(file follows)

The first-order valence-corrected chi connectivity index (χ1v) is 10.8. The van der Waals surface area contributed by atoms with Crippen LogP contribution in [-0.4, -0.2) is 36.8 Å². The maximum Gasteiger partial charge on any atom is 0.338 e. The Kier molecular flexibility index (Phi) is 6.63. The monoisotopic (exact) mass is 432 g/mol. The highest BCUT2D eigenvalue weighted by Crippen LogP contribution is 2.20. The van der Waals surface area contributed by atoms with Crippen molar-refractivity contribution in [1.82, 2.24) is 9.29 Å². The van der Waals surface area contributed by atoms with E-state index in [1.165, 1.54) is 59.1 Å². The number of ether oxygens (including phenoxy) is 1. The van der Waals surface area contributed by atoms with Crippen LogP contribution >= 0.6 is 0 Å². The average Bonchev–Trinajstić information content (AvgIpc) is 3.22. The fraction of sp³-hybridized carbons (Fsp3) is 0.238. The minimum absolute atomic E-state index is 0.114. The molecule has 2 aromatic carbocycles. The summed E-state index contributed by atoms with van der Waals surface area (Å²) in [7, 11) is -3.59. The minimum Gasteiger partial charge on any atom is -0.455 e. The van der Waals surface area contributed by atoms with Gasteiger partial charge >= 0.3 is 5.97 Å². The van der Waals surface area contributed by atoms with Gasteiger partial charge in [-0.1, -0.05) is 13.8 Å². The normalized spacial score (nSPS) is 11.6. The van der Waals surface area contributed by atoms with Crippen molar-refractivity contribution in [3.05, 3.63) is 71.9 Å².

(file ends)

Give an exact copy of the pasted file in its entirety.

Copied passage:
The first-order valence-corrected chi connectivity index (χ1v) is 10.8. The van der Waals surface area contributed by atoms with Crippen LogP contribution in [-0.4, -0.2) is 36.8 Å². The maximum Gasteiger partial charge on any atom is 0.338 e. The Kier molecular flexibility index (Phi) is 6.63. The monoisotopic (exact) mass is 432 g/mol. The highest BCUT2D eigenvalue weighted by Crippen LogP contribution is 2.20. The van der Waals surface area contributed by atoms with Crippen molar-refractivity contribution in [1.82, 2.24) is 9.29 Å². The van der Waals surface area contributed by atoms with E-state index in [1.165, 1.54) is 59.1 Å². The number of ether oxygens (including phenoxy) is 1. The van der Waals surface area contributed by atoms with Crippen LogP contribution >= 0.6 is 0 Å². The average Bonchev–Trinajstić information content (AvgIpc) is 3.22. The fraction of sp³-hybridized carbons (Fsp3) is 0.238. The minimum absolute atomic E-state index is 0.114. The molecule has 2 aromatic carbocycles. The summed E-state index contributed by atoms with van der Waals surface area (Å²) in [7, 11) is -3.59. The minimum Gasteiger partial charge on any atom is -0.455 e. The van der Waals surface area contributed by atoms with Gasteiger partial charge >= 0.3 is 5.97 Å². The van der Waals surface area contributed by atoms with Gasteiger partial charge in [-0.1, -0.05) is 13.8 Å². The normalized spacial score (nSPS) is 11.6. The van der Waals surface area contributed by atoms with Crippen molar-refractivity contribution in [3.05, 3.63) is 71.9 Å².